These and other objects and advantages of the present invention will appear more clearly from the following description in which the preferred embodiment of the invention has been set forth in conjunction with the drawings.

BRIEF DESCRIPTION OF THE DRAWINGS

FIG. 1 provides a top view of one example of a simulation space partitioned into regions.

FIG. 2 is a perspective view of a second example of a simulation space partitioned into regions.

FIG. 3 provides one example of how to divide a region in the simulation space into a set of bins.

FIG. 4 is a block diagram of the various components of one embodiment of the present invention.

FIG. 5 is a block diagram depicting an example of a data structure for storing information about an object in the simulation space.

FIG. 6 depicts communication of environmental data between neighboring regions.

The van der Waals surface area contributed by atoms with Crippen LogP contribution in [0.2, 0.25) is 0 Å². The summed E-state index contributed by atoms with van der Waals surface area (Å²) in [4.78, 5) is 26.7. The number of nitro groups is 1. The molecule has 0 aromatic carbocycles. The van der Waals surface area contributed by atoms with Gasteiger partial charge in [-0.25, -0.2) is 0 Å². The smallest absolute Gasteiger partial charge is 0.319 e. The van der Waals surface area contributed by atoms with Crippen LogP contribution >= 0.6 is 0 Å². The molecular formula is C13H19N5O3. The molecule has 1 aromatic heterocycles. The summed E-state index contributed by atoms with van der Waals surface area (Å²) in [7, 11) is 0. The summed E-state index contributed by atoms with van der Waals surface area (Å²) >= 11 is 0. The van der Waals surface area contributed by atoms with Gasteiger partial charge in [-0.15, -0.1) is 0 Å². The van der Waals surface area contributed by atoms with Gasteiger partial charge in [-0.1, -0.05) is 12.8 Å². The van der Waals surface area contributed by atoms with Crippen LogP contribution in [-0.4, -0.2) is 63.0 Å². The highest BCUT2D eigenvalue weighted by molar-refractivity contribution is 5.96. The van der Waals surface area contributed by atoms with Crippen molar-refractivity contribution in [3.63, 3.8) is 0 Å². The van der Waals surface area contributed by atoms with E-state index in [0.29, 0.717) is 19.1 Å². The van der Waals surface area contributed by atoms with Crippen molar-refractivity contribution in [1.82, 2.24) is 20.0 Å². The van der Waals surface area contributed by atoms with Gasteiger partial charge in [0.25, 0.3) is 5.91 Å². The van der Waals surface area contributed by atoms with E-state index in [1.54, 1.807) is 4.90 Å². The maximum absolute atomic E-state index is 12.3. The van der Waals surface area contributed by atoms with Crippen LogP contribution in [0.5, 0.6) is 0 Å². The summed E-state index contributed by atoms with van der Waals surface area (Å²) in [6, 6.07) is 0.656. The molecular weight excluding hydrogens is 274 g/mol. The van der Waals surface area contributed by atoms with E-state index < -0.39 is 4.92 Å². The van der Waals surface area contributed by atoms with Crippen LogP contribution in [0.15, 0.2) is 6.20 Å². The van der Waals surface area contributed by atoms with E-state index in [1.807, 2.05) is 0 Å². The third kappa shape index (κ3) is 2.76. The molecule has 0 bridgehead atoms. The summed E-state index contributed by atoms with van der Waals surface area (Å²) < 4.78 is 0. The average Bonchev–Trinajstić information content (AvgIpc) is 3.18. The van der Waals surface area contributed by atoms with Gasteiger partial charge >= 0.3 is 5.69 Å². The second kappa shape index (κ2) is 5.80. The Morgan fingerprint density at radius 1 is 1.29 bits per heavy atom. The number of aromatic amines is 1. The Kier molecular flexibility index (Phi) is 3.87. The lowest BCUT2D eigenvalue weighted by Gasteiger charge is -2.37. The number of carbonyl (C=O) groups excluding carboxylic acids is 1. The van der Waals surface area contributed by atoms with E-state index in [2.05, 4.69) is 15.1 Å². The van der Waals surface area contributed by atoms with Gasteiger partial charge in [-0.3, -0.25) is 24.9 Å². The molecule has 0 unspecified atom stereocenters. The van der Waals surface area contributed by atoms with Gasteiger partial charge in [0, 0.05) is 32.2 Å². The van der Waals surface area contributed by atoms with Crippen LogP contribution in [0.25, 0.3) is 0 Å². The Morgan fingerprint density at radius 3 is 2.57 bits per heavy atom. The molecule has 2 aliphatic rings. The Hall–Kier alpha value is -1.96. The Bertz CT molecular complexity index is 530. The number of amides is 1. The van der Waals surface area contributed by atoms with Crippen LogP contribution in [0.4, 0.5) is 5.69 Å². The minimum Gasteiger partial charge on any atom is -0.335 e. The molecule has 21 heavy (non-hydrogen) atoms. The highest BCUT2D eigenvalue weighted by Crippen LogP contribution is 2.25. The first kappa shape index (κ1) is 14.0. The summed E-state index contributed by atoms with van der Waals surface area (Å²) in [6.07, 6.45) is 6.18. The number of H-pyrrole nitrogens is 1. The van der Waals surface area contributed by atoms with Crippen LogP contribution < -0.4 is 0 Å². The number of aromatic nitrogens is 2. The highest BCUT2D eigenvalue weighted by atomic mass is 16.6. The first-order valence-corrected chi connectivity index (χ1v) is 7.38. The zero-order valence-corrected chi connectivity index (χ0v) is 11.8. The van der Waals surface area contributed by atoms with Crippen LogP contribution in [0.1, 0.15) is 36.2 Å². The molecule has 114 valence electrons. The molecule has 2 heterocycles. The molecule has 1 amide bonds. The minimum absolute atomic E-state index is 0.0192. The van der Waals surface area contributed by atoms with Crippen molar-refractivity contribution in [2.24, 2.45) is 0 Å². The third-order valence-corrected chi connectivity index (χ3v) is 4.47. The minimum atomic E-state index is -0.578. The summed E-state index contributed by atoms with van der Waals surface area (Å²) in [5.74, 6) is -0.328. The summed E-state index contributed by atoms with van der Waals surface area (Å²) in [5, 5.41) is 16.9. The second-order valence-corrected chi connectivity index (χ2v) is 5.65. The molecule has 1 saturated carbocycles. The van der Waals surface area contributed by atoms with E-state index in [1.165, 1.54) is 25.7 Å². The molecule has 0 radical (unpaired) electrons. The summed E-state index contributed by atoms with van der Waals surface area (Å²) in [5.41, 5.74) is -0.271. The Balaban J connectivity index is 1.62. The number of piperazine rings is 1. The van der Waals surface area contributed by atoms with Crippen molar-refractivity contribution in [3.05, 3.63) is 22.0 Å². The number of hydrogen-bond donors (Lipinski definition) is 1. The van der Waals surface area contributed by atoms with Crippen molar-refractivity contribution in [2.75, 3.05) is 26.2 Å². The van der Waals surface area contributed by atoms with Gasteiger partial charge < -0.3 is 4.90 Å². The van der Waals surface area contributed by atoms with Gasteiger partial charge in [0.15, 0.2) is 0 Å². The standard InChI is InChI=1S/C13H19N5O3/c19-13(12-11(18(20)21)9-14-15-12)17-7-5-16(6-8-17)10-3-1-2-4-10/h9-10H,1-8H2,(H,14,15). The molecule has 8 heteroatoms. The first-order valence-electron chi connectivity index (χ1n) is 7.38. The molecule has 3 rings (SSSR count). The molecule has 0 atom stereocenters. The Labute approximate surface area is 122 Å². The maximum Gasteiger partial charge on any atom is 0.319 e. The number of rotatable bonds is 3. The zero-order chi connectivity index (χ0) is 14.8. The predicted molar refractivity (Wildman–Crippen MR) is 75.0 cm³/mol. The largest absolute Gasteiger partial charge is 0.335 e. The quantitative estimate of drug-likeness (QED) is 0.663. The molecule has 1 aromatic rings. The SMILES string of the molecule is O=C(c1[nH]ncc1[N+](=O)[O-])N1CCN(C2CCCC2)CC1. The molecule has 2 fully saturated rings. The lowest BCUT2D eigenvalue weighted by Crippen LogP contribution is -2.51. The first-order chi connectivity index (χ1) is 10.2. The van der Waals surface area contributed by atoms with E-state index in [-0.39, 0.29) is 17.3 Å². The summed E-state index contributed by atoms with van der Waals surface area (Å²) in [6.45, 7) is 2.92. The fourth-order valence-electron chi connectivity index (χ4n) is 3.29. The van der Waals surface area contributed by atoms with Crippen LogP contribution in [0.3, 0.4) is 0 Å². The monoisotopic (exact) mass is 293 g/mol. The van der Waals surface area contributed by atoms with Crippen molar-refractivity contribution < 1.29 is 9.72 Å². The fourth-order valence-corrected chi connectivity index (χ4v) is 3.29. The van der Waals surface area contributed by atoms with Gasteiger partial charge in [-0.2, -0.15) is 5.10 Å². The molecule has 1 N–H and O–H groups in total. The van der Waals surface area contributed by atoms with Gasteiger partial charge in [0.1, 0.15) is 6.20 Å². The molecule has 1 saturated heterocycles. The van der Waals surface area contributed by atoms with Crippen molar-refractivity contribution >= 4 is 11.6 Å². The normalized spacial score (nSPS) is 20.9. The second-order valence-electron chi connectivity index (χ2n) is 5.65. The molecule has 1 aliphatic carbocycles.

FIG. 7 depicts communication of environmental data from a simulator to a viewer.

FIG. 8 is a flowchart describing the operation of one embodiment of a simulation server.

FIG. 9 is a flowchart describing one embodiment of the process for a user joining a simulation.

FIG. 10A graphically depicts four regions in a simulation space, illustrating the concept of an agent and child agents.

FIG. 10B illustrates communication between a viewer, an agent and child agents.

FIG. 11 is a flowchart describing one embodiment of a process for child agent propagation.

FIG. 12 is a flowchart describing one embodiment of a process performed by a child agent during the propagation process.

FIG. 13 is a flowchart describing one embodiment of the process for agent initialization.